Changing the narrative of rape | The Daily Star
12:00 AM, July 27, 2019 / LAST MODIFIED: 12:53 AM, July 27, 2019

Changing the narrative of rape

In recent months, the national media has consistently drawn our attention to a crime that scourge our society: rape against women and children. We are aware that in 2018 alone, 496 rape cases against children were counted (BSAF data on Child Rights Violation 2018). On average, nearly 13 women and girls were raped in Bangladesh every day in the first four months of 2019.

We do also know that the number of rapes is much higher than what is actually reported.

While we welcome the fact that these crimes are widely condemned, we also recognise that they are hardly framed as a systemic form of women and children’s rights violations. We rarely reflect on the reasons why, as of today, one out of three women still suffer violence in the world, and why the situation seems to be getting worse in some parts of the world. We do not talk enough about how rape is pervasive and normalised by a sexist and unequal society that values women less and does not put enough attention to women and girls’ rights and safety; how patriarchy systematically drives rape and other forms of violence against women; how male dominance, entitlement and eagerness of reinforcing their power is what is at the base of a “culture of rape”.

The word “rape” derives from the Latin rapere, meaning “to steal, seize, or carry away.” Accordingly, early laws against rape conceptualised the crime as an offence against a man, be it the husband or father, whose “property” has been violated. It took years for the law to be amended to focus on the real victim, the woman, and yet globally we are very far from providing an adequate and survivor-centred legal protection system. Today, in many countries, a rapist can go free by simply marrying the victim.

When we look at the Bangladesh legal system, rape is framed in the context of morality, honour and modesty of a woman. Furthermore, survivors often face bias and discrimination in the justice system. For example, in the current legal system, the Evidence Act makes admissible in court the consideration of the character of the victim, specifically her immorality, thereby reinforcing rigid gender norms that blame and humiliate women, and also lead to impunity. The treatment of female survivors in the justice system reflects general societal views, where a 2011 UN study found that 54 percent of rural men and 45 percent of urban men believe that a woman had to be blamed for putting herself in that situation. And even when survivors do report the crime, the conviction rate in cases filed under the provisions of the Women and Children Repression Prevention Act 2000, is extremely worrying: only 0.3 percent in 2018.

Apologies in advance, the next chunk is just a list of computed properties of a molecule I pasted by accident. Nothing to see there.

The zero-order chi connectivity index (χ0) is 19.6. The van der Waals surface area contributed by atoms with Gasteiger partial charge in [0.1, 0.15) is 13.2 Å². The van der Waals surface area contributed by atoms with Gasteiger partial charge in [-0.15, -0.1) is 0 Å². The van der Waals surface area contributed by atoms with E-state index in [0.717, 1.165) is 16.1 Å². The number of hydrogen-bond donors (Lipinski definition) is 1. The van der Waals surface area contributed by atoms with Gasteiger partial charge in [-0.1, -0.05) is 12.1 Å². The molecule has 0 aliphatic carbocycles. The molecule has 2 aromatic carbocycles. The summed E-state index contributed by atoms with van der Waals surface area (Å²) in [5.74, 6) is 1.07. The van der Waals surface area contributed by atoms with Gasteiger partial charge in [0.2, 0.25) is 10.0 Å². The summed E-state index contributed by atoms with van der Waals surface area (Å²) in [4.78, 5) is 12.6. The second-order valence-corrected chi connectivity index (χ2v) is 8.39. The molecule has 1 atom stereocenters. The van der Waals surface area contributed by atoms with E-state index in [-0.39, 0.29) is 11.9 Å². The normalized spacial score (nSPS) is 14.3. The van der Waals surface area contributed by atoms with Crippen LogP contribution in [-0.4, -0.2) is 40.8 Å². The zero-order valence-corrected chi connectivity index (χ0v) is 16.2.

As a result, we should not be surprised that only 2.6 percent of women took any legal action for partner physical or sexual violence.

As UN Women, we believe it is our duty to stress that rape involves and concerns the society as a whole, not simply the perpetrator and the survivor. It is our mandate to promote positive gender social norms and a more just and equal society. To do that, it is critical to inspire change by questioning our internal beliefs and misconceptions on the role and position of women and men in society.

Patriarchy and social norms have programmed women to be passive, to be polite, quiet and accommodating towards male violence and discrimination. This is also among the reasons why rape is widely unreported. There is a general stigma and shame attached to it, and often daughters are convinced by their family to stay silent to avoid bringing shame to the family. Sometimes they try to report, like in the case of Nusrat, but they are not believed and rather humiliated, harassed and tragically killed.

What we need to stress is that rape is as much a crime as an expression of male’s entitlement in a patriarchal and misogynistic society. The 2011 UN study shows that in Bangladesh, the most common motivation for sexual violence was the belief that sex is a man’s entitlement (77 percent of urban and 81 percent of rural men). About 29-35 percent of men surveyed sexually abused women to take out their anger or to punish them, showing how rape is not always a matter of sex but rather of power.

Our position is that we cannot fight rape through criminal punishment alone. We need to go deeper and frame rape within male entitlement and gender inequality, and as such, recognise and internalise that we cannot stop rape if we do not dismantle patriarchy, reconstruct notions of masculinity and break gender stereotypes.

As such, we would like to call upon women and men to take a stand against the culture of rape and promote more gender equal roles. Parents can teach children about consent and the true meaning of it. We can challenge the conventional definition of masculinity, by contesting the notion that sexual harassment and assault is simply caused by “boys being boys”. Gender equality should be promoted in schools together with sex and sexuality education. Critical is to resist victim blaming and work together to amend the current legislation that is still discriminatory towards women. We all have a role to play, by avoiding being bystanders and calling out sexist jokes or language that perpetuates a rape culture and by creating a safer environment for women and men.


Shoko Ishikawa is the Country Representative of UN Women in Bangladesh.

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